Why is this research important for the public? If they do not specify, based on your reading of the introduction, what value do you think this research holds for the public?
Did the authors expand on their research goals/questions from what you read in the abstract? If so, explain what further details they gave regarding the goal of this research. If not, do you feel the introduction and abstract adequately explains the question this research is trying to answer?
(5 points) While the methods and data section of a paper are important to understand how researchers answered the question, it is often the hardest section to understand if you are coming from a different background. For those in the field, the methods and data are crucial for understanding if the conclusions of an article are sound. It is also a useful way of learning what you need to know if you’d like to pursue this research further, either for your own academic interest or for a career. Skim the methods and data section, and answer the following questions in your own word (either in a single paragraph, or in several bulleted sentences).
What data were the researchers analyzing? Did they gather the data themselves using fieldwork, or did they get the data from elsewhere?
What variables did they analyze?
What methods did they use to analyze the data?
Do the researchers list any software or programs used to analyze the data?
Questions continue on next page
(10 points) In the final parts of the paper, the authors will discuss their findings and how they relate to their research goals. Sometimes, they will reiterate the importance of this research, with similar information as you read in the introduction. Sometimes this is simply one section of the paper titled “Discussion”, but sometimes there are two sections, a “Discussion” and a “Conclusion”. Read the discussion and conclusion of your paper (whichever it might have, or both), and answer the following questions in your own words. You may answer in a single paragraph, or with a few sentences for each bullet points.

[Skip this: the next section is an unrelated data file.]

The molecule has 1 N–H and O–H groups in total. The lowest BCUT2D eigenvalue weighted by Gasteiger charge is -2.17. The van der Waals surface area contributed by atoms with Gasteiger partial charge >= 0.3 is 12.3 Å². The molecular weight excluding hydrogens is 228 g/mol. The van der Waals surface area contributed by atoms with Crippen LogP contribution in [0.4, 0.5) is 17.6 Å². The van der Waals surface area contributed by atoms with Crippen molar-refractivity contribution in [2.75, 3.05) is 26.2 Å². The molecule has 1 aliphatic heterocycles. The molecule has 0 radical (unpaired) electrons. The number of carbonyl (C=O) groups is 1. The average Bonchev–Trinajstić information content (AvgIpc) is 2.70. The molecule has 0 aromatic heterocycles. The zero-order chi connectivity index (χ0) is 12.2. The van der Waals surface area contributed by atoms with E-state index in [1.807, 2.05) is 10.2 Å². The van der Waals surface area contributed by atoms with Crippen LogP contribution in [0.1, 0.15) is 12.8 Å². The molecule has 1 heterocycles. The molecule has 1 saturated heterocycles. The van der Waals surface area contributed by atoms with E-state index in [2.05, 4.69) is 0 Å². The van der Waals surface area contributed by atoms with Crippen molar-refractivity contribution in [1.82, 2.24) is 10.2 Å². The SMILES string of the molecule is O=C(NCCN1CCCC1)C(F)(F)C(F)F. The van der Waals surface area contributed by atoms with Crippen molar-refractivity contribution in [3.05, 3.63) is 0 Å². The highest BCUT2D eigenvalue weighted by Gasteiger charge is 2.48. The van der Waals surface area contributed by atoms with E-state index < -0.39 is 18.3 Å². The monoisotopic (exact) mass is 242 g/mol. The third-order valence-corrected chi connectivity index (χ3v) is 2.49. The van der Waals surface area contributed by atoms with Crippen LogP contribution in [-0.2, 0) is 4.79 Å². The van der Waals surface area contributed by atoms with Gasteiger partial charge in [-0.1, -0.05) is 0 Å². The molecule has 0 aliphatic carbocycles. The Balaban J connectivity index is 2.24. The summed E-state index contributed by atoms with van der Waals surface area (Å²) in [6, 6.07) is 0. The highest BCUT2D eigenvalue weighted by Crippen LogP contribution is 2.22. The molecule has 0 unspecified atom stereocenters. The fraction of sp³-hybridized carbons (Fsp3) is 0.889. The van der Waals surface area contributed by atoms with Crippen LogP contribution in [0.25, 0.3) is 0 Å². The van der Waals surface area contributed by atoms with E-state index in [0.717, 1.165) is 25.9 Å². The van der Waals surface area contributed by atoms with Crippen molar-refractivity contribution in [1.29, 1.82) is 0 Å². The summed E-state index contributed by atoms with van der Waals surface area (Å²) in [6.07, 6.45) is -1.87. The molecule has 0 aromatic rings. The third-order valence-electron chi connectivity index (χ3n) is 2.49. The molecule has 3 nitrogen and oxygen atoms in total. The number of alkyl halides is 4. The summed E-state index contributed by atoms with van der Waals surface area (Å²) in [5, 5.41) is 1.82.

What are the ultimate findings of the research? How do the variables analyzed relate to one another?
How do the findings compare with the information provided in the introduction? Do they agree with, expand upon, or disagree with the scientific background the authors provided?
Do the authors lay out potential future research questions or projects? If not, can you think of other questions you might ask given the findings in this article?